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Building Lasting Relationships

Abigail Watts-FitzGerald believes that strong relationships are the foundation for being a good corporate lawyer. “The better you know your clients and their businesses, the more effective you can be,” says Watts-FitzGerald, a partner at Weiss Serota in Coral Gables. “It’s not like being a litigator, when you focus primarily on the case. One of the things I like about corporate law is that you can build those long-term relationships.”

For more than 30 years, Watts-FitzGerald has been helping companies, non-profits and individuals with their transactional legal needs. She’s helped to structure sales, mergers, acquisitions and divestitures, along with shareholders and employment agreements. Her work also includes sports and entertainment law, intellectual property matters and distribution and licensing agreements.

“I’ve found that building personal connections is important to generating referrals and getting new clients,” says Watts-FitzGerald, whose extensive contact list dates back to the early 1980s. “I also try to maintain cordial relationships with attorneys on the other side of various matters. While a litigator might want to attack each point of a case, a good corporate attorney strives to reach a middle ground that results in a positive outcome for both parties.”

Becoming an Attorney

Born in 1952, Watts-FitzGerald grew up in a small town in New Jersey at a time when women were expected to be homemakers rather than professionals. “I had to talk my junior high teachers into letting me take shop rather than home economics,” she says. After graduating from high school, she enrolled at Franklin & Marshall College, a small school that had recently gone coed. “I remember my government 101 professor would never call on any of the women in our class,” she says. “Fortunately, we had blind grading and I remember how surprised he was that I got an A in his course.”

In college, Watts-FitzGerald double majored in anthropology and English, while working as a waitress to make ends meet. After graduation, she went to the University of Chicago and earned a master’s degree in English. While in graduate school, she dated a law student and began thinking of changing her career plans. “My father loved watching ‘Perry Mason’ on TV, but I wasn’t thrilled by the idea of standing up in a courtroom as a trial attorney,” she recalls. “Instead, I was attracted to corporate law, and that’s been my focus throughout my career.”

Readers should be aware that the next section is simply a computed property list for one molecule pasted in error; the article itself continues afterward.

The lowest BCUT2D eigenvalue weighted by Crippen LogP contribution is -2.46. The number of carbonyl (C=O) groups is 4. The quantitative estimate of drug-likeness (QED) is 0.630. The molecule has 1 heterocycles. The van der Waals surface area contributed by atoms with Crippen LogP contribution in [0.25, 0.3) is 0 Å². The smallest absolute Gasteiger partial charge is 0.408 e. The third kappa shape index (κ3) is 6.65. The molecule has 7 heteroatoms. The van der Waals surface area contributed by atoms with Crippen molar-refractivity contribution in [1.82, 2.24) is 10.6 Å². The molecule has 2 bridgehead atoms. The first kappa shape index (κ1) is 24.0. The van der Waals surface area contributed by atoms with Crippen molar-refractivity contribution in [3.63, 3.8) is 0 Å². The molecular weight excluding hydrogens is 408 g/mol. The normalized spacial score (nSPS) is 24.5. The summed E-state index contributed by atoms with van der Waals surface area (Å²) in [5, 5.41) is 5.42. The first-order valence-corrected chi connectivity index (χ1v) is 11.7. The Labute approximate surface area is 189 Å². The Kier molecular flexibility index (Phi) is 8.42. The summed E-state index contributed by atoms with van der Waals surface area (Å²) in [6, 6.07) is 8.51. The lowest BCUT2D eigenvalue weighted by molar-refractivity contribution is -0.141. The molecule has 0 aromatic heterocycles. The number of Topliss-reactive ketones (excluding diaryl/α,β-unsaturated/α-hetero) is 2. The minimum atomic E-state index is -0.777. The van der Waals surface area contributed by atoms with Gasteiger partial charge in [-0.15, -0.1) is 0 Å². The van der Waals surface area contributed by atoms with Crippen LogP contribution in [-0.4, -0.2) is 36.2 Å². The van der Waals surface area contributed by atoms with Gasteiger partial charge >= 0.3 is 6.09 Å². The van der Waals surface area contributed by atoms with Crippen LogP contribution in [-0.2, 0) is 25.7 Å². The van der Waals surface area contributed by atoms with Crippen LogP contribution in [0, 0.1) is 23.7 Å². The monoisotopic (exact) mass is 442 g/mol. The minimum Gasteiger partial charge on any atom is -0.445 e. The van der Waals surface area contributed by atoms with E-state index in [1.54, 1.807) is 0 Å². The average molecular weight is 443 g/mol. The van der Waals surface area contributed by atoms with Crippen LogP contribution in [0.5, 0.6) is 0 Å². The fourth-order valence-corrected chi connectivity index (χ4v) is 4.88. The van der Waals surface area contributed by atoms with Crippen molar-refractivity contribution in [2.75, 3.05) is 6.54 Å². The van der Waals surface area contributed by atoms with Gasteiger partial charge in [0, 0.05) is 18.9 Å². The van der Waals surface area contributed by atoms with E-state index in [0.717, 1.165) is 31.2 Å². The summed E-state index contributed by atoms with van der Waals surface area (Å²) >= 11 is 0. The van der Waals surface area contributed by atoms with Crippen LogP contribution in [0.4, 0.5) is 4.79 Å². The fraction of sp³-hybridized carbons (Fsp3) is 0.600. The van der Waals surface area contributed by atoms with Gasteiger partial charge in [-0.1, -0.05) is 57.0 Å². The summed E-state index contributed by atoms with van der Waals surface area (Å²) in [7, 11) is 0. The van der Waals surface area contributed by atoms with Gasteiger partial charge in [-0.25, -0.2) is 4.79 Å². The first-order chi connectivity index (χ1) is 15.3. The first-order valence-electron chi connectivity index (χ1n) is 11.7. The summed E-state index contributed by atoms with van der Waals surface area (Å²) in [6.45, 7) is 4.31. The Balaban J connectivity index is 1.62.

After deciding to become an attorney, Watts-FitzGerald enrolled at the University of Miami, and became one of the first women editors-in-chief of the law review. During law school, she also met her husband, Thomas Watts-FitzGerald, who was then attending law school while an officer with the U.S. Coast Guard. After earning her degree in 1979, she joined Arnold & Porter, LLP in Washington, DC. In the early 1980s, they moved back to Miami, where Watts-FitzGerald joined Steel Hector & Davis. After spending 15 years with Steel Hector, she moved to Hunton & Williams’s Miami office in 1999, and joined Weiss Serota in 2012. Meanwhile, her husband Thomas joined the U.S. Attorney’s Office, where he is now head of the environmental crimes section.

Along with their careers, the Watts-FitzGeralds raised three children, Caitlin, now working at the U.S. Patent and Trademark Office, and fraternal twins Colin and Devin, who just graduated from college. The family enjoys skiing, snorkeling and scuba diving vacations. “It’s always a challenge balancing family and a career, and I hope I’ve done it fairly well,” she says. “I would regularly take work home with me but 90 percent of the time I would make dinner for my kids so we could all sit down together.”